Southern Environmental Law Center
For nearly a quarter-century, the Southern Environmental Law Center has been at the front of efforts to protect the natural resources of the South. They work at all levels and branches of government to safeguard the region's forests, air, water, wildlife habitat, rural landscapes and other critical resources. With eight regional offices, SELC's efforts encompass a wide swath of the South, including Alabama, Georgia, North Carolina, South Carolina, Virginia, and Tennessee.
“Our role is multifaceted,” says David Carr, general counsel for SELC. “We work with the staffs of members of Congress and participate in strategy development.”
SELC has played a key role in getting wild lands in Virginia designated as wilderness, including passage of the 2009 Virginia Ridge and Valley Act, which expanded six existing wilderness areas within Jefferson National Forest.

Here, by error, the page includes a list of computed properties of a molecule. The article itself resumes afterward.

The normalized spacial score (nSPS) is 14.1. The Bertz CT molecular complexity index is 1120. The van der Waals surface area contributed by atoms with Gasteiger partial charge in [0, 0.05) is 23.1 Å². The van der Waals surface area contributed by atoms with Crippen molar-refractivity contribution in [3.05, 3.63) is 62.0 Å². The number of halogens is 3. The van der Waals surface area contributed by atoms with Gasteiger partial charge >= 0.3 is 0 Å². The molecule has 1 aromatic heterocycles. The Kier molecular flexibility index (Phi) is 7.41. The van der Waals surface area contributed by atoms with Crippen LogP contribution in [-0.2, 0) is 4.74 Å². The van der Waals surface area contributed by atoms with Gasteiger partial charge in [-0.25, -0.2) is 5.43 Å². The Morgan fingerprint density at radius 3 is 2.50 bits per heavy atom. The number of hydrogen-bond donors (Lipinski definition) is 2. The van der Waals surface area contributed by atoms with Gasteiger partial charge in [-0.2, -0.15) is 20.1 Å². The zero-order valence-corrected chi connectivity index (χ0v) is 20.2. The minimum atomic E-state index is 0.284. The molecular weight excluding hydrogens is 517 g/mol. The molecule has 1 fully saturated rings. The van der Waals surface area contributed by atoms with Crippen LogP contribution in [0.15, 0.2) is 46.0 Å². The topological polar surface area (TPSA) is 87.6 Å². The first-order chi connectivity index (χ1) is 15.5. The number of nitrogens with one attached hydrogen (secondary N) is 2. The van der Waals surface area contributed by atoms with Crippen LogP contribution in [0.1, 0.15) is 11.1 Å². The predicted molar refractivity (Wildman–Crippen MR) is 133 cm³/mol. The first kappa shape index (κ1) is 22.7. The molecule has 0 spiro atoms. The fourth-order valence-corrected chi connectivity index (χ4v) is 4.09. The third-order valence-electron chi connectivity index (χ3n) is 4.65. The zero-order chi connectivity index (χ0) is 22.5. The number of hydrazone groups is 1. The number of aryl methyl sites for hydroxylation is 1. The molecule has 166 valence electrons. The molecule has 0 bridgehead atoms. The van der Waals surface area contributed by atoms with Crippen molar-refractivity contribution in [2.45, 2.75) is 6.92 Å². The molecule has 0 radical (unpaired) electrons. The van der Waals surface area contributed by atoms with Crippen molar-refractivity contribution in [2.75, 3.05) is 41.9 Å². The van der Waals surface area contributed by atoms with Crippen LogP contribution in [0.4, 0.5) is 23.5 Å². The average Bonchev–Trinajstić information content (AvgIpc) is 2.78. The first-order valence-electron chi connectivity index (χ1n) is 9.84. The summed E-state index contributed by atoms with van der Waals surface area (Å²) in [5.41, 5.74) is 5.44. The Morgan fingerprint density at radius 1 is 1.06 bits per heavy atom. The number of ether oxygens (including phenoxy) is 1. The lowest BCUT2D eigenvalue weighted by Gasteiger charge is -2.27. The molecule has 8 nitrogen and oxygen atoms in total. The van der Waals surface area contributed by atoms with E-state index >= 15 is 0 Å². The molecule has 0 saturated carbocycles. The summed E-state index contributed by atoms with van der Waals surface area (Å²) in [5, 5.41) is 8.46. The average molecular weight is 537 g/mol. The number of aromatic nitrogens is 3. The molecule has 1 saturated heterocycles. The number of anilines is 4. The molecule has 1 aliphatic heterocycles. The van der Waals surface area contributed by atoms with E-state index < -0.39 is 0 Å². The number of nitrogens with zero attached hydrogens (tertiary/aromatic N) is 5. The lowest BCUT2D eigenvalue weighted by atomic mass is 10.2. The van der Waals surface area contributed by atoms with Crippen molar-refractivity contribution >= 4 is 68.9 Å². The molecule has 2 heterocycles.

Currently, SELC's wilderness efforts are focused on Tennessee. As a founding member of the Tennessee Wild coalition, SELC helped develop a proposal to designate nearly 20,000 acres of wilderness in the Cherokee National Forest: The Tennessee Wilderness Act of 2010. Introduced by Senators Lamar Alexander and Bob Corker, the measure would expand five wilderness areas and create one new area, the Upper Bald River, while safeguarding watersheds and protecting vital habitat for native brook trout, black bear, bobcat, grey fox and white-tailed deer.
In addition to proactive campaigns to designate wild lands as wilderness, SELC defends roadless areas from timber sales and road building by providing input for forest management plans; SELC also educates the public and lawmakers about the legal meaning of wilderness.
“In a wilderness campaign, you have lots of arguments raised about what you can and can't do in wilderness,” Carr says. “We are often involved in getting to the bottom of these issues and getting the information to congressional staffers on what wilderness actually does.”
The legal and policy expertise of SELC, coupled with more than a decade of work on Capitol Hill, has the organization well positioned to be an influential conservation voice for years to come.
For more information, visit the Southern Environmental Law Center website.